Scalable, social, Code REView system that we desperately need (WIP)
Switch branches/tags
Nothing to show
Clone or download
Fetching latest commit…
Cannot retrieve the latest commit at this time.
Permalink
Failed to load latest commit information.
.art
cargo-crev
crev-bin
crev-common
crev-data
crev-lib
design
.gitignore
.travis.yml
Cargo.lock
Cargo.toml
README.md
rustfmt.toml
shell.nix

README.md

Gitter Chat

crev - Code REView tool that we desperately need

You're ultimately responsible for vetting your dependencies.

But in a world of NPM/PIP/Cargo/RubyGems - how do you do that? Can you keep up with ever-changing ecosystem?

crev is a real "code review" system as opposed to typical "code-change review" system.

crev is scalable, distributed and social.

crev records review metadata: who, when, how did the review and stores this information in a verifiable way along with the code.

crev allows building web of trust and reusing reviews of trusted parites.

crev is a tool that we desperately need.

Status

Very early, looking for help.

Name, idea, implementation - all are work in progress. I'm slowly working on it, but have little free time.

If you like the idea, please consider contributing. Nothing here is difficult - it's all just about writing the necessary code, testing and refining the basic idea.

At very least, please please consider giving your feedback on the original forum thread or crev gitter channel. Thank you!

Overview

Using crev you can generate cryptographically signed artifacts specifying trust (or mistrust) into reviewed code or other reviewers.

Eg. Project Review Proofs that review a whole project (aka. package, crate, etc.):

-----BEGIN PROJECT REVIEW-----
date: "2018-09-23T22:46:21.051417282-07:00"
from:
  id: An9CIxHs1bLYW_VnrYOoy7jdBY105YCvr4AMeNxO_uE=
  url: "https://github.com/dpc/trust"
project:
  id: WgX255RZwk9qIBJtMz1vdmtIgX7ctnBe5hhw_oD93ds=
revision: e64be138f4b8ee0957e0065adc53389ddc856d1e
thoroughness: low
understanding: medium
trust: none
distrust: medium
digest: 48b775f16d7a345ffd0859c02ec66d4de7d7846bd700baf639529651ae4708b3c6d416b536a1e9ea068a81092371f3c133d3dba4a5a0e0d7c180ed4d254f85e2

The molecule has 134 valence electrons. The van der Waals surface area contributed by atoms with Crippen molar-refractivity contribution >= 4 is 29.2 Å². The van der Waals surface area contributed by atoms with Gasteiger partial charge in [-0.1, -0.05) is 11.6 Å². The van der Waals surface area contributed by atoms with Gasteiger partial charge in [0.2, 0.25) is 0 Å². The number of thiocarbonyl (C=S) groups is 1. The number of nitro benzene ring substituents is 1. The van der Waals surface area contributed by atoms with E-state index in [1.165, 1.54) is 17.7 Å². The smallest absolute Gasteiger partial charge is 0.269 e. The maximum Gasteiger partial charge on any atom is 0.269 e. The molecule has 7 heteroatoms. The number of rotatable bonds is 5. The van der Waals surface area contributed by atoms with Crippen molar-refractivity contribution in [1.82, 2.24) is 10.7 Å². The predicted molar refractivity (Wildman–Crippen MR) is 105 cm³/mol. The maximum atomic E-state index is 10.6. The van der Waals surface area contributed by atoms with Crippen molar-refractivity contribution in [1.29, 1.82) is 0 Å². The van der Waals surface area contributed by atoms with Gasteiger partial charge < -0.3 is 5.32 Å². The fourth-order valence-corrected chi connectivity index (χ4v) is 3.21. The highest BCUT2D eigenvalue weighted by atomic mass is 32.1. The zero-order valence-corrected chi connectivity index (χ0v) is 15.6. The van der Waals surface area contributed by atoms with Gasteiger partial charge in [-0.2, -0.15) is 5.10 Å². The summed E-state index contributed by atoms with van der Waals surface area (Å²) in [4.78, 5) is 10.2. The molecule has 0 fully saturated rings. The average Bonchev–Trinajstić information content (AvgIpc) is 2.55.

-----BEGIN PROJECT REVIEW SIGNATURE-----
_KusMrDw8mU-nWDKIOu4DP75pazhAU3edK1YQmWYkGan7AV_qPjHmUhPmuqUpR4ugklxFLXsnDU3iwgEAzKZCQ==
-----END PROJECT REVIEW-----

When useful, it is possible to review particular files (Code Review Proof).

While your own reviews are very valuable, crev allows reviewing identities of other people to establish trust.

Proofs like that are stored in personal repositories and published (eg. in a dedicated git repository) for other people to use.

They can be also included in a relevant source code itself through submiting a PR to the original project, a even some 3rd party code-review gathering repository.

-----BEGIN CODE REVIEW TRUST-----
date: "2018-08-27T22:44:49.855361810-07:00"
from:
  id: An9CIxHs1bLYW_VnrYOoy7jdBY105YCvr4AMeNxO_uE=
  url: "https://github.com/dpc/trust"
trusted-ids:
  - "IkmxqWrukzjbxK9CM6UgAwMDF9AQdotoRHOIoR+zeNI="
trust: high
-----BEGIN CODE REVIEW TRUST SIGNATURE-----
zoykKIakR0Ao/Jt53/blblUfQ9+SGFUucEfRFfpaTT71e+0GAT2KagvbAkiKsaPredF3mHh6PwyTQzHkpFBwAg==
-----END CODE REVIEW TRUST-----

Similarity to Code Review Proofs, Code Review Trust Proofs are stored along the code: in personal, per-project, per-community, etc repositories.

crev allows collecting both of them, and builds a personalized web of trust. This allows answering queries like:

  • Which of my dependencies don't have a sufficient (arbitrary) level of code review/trust?
  • What were the changes in a project X, since I last reviewed it?
  • and more!

These two artifacts are the core of crev, and hopefully your can already extrapolate all the other possibilities.

Fundamental ideas behind crev:

  • Not many people can review all of their dependencies, but if every user at least skimmed through a couple of them, and share that information with others, we would be in much better situation.